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Hey Recruiter, what’s going on with my job application?

  •  Posted on Mar 21, 2017  by  | No Comments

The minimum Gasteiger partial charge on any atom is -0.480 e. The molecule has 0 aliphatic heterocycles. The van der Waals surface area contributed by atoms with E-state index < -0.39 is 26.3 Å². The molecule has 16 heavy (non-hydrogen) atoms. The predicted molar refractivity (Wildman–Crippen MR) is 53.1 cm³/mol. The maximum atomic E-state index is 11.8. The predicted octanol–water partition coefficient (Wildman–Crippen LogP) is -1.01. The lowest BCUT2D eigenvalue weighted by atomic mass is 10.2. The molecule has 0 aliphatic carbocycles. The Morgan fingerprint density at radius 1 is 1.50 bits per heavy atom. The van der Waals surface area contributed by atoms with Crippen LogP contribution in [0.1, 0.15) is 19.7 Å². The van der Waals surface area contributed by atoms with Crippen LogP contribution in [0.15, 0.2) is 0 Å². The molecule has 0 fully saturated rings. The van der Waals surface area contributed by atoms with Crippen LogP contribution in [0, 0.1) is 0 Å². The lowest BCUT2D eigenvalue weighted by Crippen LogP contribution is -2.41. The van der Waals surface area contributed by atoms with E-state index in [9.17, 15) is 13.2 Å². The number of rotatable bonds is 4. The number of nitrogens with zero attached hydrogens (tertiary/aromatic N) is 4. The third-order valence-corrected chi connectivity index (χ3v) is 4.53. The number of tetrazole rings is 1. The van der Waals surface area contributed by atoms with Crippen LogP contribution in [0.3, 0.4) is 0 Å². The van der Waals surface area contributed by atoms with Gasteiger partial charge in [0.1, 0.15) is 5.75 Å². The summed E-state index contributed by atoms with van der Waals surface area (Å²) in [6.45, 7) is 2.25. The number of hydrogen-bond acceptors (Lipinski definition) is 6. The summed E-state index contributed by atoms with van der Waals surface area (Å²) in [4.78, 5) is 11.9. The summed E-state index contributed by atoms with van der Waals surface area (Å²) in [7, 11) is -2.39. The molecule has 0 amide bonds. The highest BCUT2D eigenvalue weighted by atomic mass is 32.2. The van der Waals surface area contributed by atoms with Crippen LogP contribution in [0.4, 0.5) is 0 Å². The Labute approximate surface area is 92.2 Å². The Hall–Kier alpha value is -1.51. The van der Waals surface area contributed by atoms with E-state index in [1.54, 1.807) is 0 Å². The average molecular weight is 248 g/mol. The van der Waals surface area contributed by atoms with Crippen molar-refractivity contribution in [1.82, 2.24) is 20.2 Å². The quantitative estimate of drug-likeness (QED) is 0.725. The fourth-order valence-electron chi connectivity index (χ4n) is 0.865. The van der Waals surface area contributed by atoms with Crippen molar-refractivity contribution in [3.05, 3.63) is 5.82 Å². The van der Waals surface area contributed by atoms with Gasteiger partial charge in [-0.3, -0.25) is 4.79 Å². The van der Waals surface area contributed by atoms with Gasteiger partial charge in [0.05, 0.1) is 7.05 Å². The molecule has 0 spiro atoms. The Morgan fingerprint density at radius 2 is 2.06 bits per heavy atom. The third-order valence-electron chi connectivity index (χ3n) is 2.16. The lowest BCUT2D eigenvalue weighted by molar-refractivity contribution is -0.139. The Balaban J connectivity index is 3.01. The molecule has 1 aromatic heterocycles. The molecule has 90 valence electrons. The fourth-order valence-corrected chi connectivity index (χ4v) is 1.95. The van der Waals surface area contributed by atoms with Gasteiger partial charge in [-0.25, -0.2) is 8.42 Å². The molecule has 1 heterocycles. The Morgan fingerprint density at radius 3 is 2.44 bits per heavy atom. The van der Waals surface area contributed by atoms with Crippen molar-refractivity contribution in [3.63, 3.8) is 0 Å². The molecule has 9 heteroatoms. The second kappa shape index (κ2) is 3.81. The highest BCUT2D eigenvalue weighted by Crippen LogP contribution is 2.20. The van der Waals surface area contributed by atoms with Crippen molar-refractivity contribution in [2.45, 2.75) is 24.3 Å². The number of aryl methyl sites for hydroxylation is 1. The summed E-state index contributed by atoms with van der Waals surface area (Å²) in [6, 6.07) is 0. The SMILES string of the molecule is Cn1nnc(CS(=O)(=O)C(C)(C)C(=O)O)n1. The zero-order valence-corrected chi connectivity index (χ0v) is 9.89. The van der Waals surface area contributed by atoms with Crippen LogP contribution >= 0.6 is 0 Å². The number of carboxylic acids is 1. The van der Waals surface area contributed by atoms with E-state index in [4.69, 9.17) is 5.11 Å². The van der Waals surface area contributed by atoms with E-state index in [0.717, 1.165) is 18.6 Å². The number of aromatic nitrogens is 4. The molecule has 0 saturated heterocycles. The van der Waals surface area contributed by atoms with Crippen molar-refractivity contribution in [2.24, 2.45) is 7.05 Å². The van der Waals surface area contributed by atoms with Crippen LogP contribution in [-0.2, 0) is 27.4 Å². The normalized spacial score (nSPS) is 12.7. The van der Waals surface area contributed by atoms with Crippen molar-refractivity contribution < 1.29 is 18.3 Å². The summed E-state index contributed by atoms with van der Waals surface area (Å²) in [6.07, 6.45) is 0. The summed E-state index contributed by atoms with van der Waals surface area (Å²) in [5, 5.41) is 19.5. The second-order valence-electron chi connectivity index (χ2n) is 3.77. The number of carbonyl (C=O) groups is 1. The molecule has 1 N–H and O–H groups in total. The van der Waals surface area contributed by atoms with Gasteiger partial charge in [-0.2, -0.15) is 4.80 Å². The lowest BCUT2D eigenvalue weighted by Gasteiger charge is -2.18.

Your career is important. The recruiter knows that. If they thought you weren’t serious about your search, they wouldn’t have put you forward for that role in the first place. Trust me – the last thing they want to do is waste their client’s time, or yours! The recruiter takes time to meet with their client to understand what they are looking for in their ideal candidate, then they have to search through hundreds of CVs on their system to find the perfect matches. Once they find a handful of CVs, they have to get through a few stages of interviews with the candidates before presenting them to their client. This is a long process! If you are someone who has been selected to be put forward for a role – then pat yourself on the back. Your CV matches the criteria and you are being considered for an interview. That’s great! Now what? Well, now you need to be patient. Remember that you are being considered for a role and you are not being ignored. Is it okay to contact the recruiter to see how the process is going? Answer: Yes, here is how: ·  If they miss your call, E-mail them – Recruiters are always on the phone pre-screening candidates or in meetings preparing candidates for their interviews. An email is more effective than a phone call as they can respond to you when they are back at their desks and can answer your questions thoroughly. They will be able to pull up your application or even chase up their clients prior to emailing you back. ·  Be patient – 9 times out of 10, the client has not yet responded to the recruiter yet about your application, which is why you haven’t yet had any updates from the recruiter. The recruiter wants to place you in a role ASAP, so don’t assume that you have been forgotten about. · Politely nudge them - Something like this: “Hi Linda, how are you? Just wondered if you heard back from <company name> yet. Let me know if you require any more information from me for this role. I look forward to hearing from you. Thanks”. Just don’t be aggressive. You have to impress the recruiter to be put forward for the role after all! ·  Be proactive – Ask the recruiter if they have other roles available that you could be put forward for. Ask them if they think you need to gain more skills to achieve your career goals. Ask them for advice on how to better your CV. They are there to help you after all. If you are looking for a role and you have multilingual skills, please contact us: jobs@eurolondon.com or call us: 020 7029 3799